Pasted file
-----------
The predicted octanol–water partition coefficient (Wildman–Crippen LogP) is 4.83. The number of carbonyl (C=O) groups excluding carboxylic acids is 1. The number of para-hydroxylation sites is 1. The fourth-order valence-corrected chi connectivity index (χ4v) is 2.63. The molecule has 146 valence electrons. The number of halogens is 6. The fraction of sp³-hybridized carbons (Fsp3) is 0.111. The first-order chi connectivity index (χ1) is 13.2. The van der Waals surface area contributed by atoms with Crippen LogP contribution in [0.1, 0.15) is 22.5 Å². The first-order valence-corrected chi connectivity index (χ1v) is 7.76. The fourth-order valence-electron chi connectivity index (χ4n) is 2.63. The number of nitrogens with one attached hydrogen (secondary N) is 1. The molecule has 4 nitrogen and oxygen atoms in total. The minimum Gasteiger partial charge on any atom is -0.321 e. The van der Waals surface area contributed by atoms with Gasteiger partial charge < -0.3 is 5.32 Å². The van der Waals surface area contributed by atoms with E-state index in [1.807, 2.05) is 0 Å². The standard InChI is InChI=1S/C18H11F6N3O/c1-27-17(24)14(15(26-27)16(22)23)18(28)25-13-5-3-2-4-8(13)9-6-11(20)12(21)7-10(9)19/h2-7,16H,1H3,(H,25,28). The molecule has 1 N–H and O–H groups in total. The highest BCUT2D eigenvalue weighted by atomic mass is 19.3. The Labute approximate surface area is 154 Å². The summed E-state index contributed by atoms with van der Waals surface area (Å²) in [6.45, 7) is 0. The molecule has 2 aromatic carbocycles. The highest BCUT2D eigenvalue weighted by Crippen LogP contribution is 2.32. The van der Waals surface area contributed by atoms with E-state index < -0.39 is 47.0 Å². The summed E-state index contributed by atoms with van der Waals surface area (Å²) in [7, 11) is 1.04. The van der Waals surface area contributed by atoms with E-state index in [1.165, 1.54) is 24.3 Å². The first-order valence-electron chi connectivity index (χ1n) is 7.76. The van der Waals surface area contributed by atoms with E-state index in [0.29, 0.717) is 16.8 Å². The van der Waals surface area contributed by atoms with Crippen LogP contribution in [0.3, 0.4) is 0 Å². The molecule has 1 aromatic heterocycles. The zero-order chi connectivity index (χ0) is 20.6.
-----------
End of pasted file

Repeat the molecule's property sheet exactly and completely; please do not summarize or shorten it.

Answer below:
The predicted octanol–water partition coefficient (Wildman–Crippen LogP) is 4.83. The number of carbonyl (C=O) groups excluding carboxylic acids is 1. The number of para-hydroxylation sites is 1. The fourth-order valence-corrected chi connectivity index (χ4v) is 2.63. The molecule has 146 valence electrons. The number of halogens is 6. The fraction of sp³-hybridized carbons (Fsp3) is 0.111. The first-order chi connectivity index (χ1) is 13.2. The van der Waals surface area contributed by atoms with Crippen LogP contribution in [0.1, 0.15) is 22.5 Å². The first-order valence-corrected chi connectivity index (χ1v) is 7.76. The fourth-order valence-electron chi connectivity index (χ4n) is 2.63. The number of nitrogens with one attached hydrogen (secondary N) is 1. The molecule has 4 nitrogen and oxygen atoms in total. The minimum Gasteiger partial charge on any atom is -0.321 e. The van der Waals surface area contributed by atoms with Gasteiger partial charge < -0.3 is 5.32 Å². The van der Waals surface area contributed by atoms with E-state index in [1.807, 2.05) is 0 Å². The standard InChI is InChI=1S/C18H11F6N3O/c1-27-17(24)14(15(26-27)16(22)23)18(28)25-13-5-3-2-4-8(13)9-6-11(20)12(21)7-10(9)19/h2-7,16H,1H3,(H,25,28). The molecule has 1 N–H and O–H groups in total. The highest BCUT2D eigenvalue weighted by atomic mass is 19.3. The Labute approximate surface area is 154 Å². The summed E-state index contributed by atoms with van der Waals surface area (Å²) in [6.45, 7) is 0. The molecule has 2 aromatic carbocycles. The highest BCUT2D eigenvalue weighted by Crippen LogP contribution is 2.32. The van der Waals surface area contributed by atoms with E-state index < -0.39 is 47.0 Å². The summed E-state index contributed by atoms with van der Waals surface area (Å²) in [7, 11) is 1.04. The van der Waals surface area contributed by atoms with E-state index in [1.165, 1.54) is 24.3 Å². The first-order valence-electron chi connectivity index (χ1n) is 7.76. The van der Waals surface area contributed by atoms with E-state index in [0.29, 0.717) is 16.8 Å². The van der Waals surface area contributed by atoms with Crippen LogP contribution in [0.3, 0.4) is 0 Å². The molecule has 1 aromatic heterocycles. The zero-order chi connectivity index (χ0) is 20.6.